2. Kaida D, Scheider-Poetsch T, Yoshida M. 2012. Splicing in oncogenesis and tumor suppression. Cancer Science. 103(9): 1611-1616. DOI: 10.1111/j.1349-7006.2012.02356.x.
  3. Xi LF, Schiffman M, Koutsky LA, Hulbert A, Lee SK, DeFilippis, V, Shen ZP, and Kiviat NB. 2012. Association of human papillomavirus type 31 variants with risk of cervical intraepithelial neoplasia grades 2-3. International Journal of Cancer. 131(10): 2300-2307. DOI: 10.1002/ijc.27520.

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Okay, okay. That’s a dick move.

I’m going to do this properly. I’m going to triple-space my essay to get us 7 lines of actual content: (or, in this case, 6.5 lines on the original Word document)

“miR-31 then suppresses several metastasis-promoting genes, including RhoA and WAVE3, which are linked to p53. LOC554202, in this case, is only a part of a long chain of gene interactions, which could be detrimental when developing TNCB treatments based on LOC554202. For instance, LOC554202 and miR-31 appear to be regulated epigenetically via CpG island hypermethylation. When researchers altered the DNA methylation in an attempt to upregulate LOC554202 and miR-31, the miR-31 levels did not reach those of the lncRNA host transcript. This could possibly be attributed to other factors regulating mi-R31, making LOC554202 an ineffective target for therapy.”

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There’s a reason I draw instead of write.

(Thanks again to kindredspirit23 for tagging me! This was very entertaining to write!)

In which I go all-out-full-on-nude (in front of strangers, no less)

Time for more Japan!

While my group was in Sapporo, we took a break from city life to go to… well, another city.

This city, known as 登別市 (Noboribetsu-shi, or Noboribetsu City) isn’t very big– the estimated population is around 50,000 or so. It is famous, though, in Hokkaido. First, it’s part of 支笏洞爺国立公園 (Shikotsu Touya Kokuritsu Kouen, aka Shikotsu-Tōya National Park) which is famous for its beautiful mountains and volcanic calderas. Second, volcanic activity means volcanic hot springs– and, accordingly, 温泉: onsen. 

The term onsen, as I understand it, literally translates to hot springs. It can also refer to the resorts and hotels built around those onsenJapan is a volcanically active country, so there are lots of spots for people to build these resorts– and they might as well, since onsen are popular in Japan.

And we were going to find out why.

Our amazing and awesome sensei scheduled us to stay at Noboribetsu for a night! In an onsen, of course. We were all pretty psyched– at this point, we had been taking classes, meeting with conversation partners, and running around Sapporo nonstop! Even in Japan, we were ready for a break.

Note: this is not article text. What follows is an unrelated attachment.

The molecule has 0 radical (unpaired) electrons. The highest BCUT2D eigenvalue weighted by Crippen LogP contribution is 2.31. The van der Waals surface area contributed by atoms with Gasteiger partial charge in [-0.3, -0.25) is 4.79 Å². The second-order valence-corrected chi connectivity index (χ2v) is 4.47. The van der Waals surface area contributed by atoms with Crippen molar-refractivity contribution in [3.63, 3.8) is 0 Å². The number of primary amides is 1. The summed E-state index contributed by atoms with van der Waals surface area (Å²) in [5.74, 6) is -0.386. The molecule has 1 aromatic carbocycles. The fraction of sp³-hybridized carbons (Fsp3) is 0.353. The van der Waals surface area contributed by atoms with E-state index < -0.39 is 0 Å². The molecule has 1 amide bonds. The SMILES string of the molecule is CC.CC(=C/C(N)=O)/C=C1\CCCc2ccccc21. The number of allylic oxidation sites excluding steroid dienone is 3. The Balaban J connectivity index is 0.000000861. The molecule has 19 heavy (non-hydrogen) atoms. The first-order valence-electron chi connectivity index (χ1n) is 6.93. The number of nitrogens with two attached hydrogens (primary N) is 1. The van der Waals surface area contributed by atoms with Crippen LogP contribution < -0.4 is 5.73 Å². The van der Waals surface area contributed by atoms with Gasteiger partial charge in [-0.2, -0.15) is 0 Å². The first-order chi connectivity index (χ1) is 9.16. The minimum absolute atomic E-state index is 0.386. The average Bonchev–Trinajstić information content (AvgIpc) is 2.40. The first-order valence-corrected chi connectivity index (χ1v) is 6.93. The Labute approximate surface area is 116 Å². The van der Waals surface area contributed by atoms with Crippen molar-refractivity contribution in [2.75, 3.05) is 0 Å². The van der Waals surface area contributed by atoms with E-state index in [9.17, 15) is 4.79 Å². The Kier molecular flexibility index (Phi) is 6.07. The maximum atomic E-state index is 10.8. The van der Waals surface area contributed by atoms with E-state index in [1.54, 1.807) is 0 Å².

However, before I go on, I should say this about onsen:

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Oh. Okay. What are there, then?

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Yup. The Japanese usually go to their hot springs totally in the nude, not unlike Germans and their saunas. We were all aware of this. How did this make us feel?

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America is, for some reason, a nudefearing country, so none of us were used to, well, being naked in front of others. In addition, the Japanese are polite. Accordingly, we had a lot of bath house etiquette to learn before our excursion.

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This, more or less, is the lesson we received from our sensei. Despite our nervousness, we were still excited! I mean, every single manga has at least one hot springs scene, right? And, out of 18 kids, I’m pretty sure only two or three kids weren’t into manga/anime… so… that was that.

I’m getting ahead of myself, though. Before we got into any sort of onsen, we decided to tour the natural wonders of Noboribetsu’s volcanic landscape. More specifically, we took a hike around Jigoku-Dani, also known as

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The valley is home to a number of volcanic lakes and streams, leading to stunning scenery like this:

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And that steam is no joke! The water was scalding– too hot to the touch.

Though we didn’t get to bathe in the lakes, we did get to enjoy some of the naturally-heated water. Our group took a hike through the forest, where we encountered this:

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And, naturally, we took the chance to enjoy it!